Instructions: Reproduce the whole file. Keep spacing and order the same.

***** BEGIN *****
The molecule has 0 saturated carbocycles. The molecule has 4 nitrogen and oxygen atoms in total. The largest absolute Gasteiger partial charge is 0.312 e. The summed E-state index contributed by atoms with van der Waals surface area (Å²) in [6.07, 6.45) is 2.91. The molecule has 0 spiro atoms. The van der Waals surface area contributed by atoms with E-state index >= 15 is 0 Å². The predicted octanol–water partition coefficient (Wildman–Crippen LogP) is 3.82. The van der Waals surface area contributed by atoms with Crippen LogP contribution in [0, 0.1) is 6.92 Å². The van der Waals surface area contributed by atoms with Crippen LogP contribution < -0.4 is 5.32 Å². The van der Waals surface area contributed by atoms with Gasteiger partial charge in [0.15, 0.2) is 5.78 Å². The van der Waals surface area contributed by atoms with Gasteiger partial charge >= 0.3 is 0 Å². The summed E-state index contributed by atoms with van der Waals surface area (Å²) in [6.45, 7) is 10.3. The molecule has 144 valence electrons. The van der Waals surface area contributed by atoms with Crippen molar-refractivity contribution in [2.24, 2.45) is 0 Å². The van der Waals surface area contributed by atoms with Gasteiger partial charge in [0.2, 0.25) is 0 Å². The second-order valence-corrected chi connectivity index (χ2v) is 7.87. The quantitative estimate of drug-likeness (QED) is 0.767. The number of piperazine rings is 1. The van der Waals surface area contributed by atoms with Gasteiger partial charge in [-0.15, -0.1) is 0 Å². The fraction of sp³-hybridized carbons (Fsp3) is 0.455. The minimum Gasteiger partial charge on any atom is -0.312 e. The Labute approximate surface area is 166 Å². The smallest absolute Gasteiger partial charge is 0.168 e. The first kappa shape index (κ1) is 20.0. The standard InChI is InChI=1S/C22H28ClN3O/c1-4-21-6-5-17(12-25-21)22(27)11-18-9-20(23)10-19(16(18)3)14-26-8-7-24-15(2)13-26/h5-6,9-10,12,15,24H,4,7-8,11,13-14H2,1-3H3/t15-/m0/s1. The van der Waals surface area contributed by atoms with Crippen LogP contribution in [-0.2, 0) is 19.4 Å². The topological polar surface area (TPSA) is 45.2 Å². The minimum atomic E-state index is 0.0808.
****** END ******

The molecule has 0 saturated carbocycles. The molecule has 4 nitrogen and oxygen atoms in total. The largest absolute Gasteiger partial charge is 0.312 e. The summed E-state index contributed by atoms with van der Waals surface area (Å²) in [6.07, 6.45) is 2.91. The molecule has 0 spiro atoms. The van der Waals surface area contributed by atoms with E-state index >= 15 is 0 Å². The predicted octanol–water partition coefficient (Wildman–Crippen LogP) is 3.82. The van der Waals surface area contributed by atoms with Crippen LogP contribution in [0, 0.1) is 6.92 Å². The van der Waals surface area contributed by atoms with Crippen LogP contribution < -0.4 is 5.32 Å². The van der Waals surface area contributed by atoms with Gasteiger partial charge in [0.15, 0.2) is 5.78 Å². The van der Waals surface area contributed by atoms with Gasteiger partial charge >= 0.3 is 0 Å². The summed E-state index contributed by atoms with van der Waals surface area (Å²) in [6.45, 7) is 10.3. The molecule has 144 valence electrons. The van der Waals surface area contributed by atoms with Crippen molar-refractivity contribution in [2.24, 2.45) is 0 Å². The van der Waals surface area contributed by atoms with Gasteiger partial charge in [0.2, 0.25) is 0 Å². The second-order valence-corrected chi connectivity index (χ2v) is 7.87. The quantitative estimate of drug-likeness (QED) is 0.767. The number of piperazine rings is 1. The van der Waals surface area contributed by atoms with Gasteiger partial charge in [-0.15, -0.1) is 0 Å². The fraction of sp³-hybridized carbons (Fsp3) is 0.455. The minimum Gasteiger partial charge on any atom is -0.312 e. The Labute approximate surface area is 166 Å². The smallest absolute Gasteiger partial charge is 0.168 e. The first kappa shape index (κ1) is 20.0. The standard InChI is InChI=1S/C22H28ClN3O/c1-4-21-6-5-17(12-25-21)22(27)11-18-9-20(23)10-19(16(18)3)14-26-8-7-24-15(2)13-26/h5-6,9-10,12,15,24H,4,7-8,11,13-14H2,1-3H3/t15-/m0/s1. The van der Waals surface area contributed by atoms with Crippen LogP contribution in [-0.2, 0) is 19.4 Å². The topological polar surface area (TPSA) is 45.2 Å². The minimum atomic E-state index is 0.0808.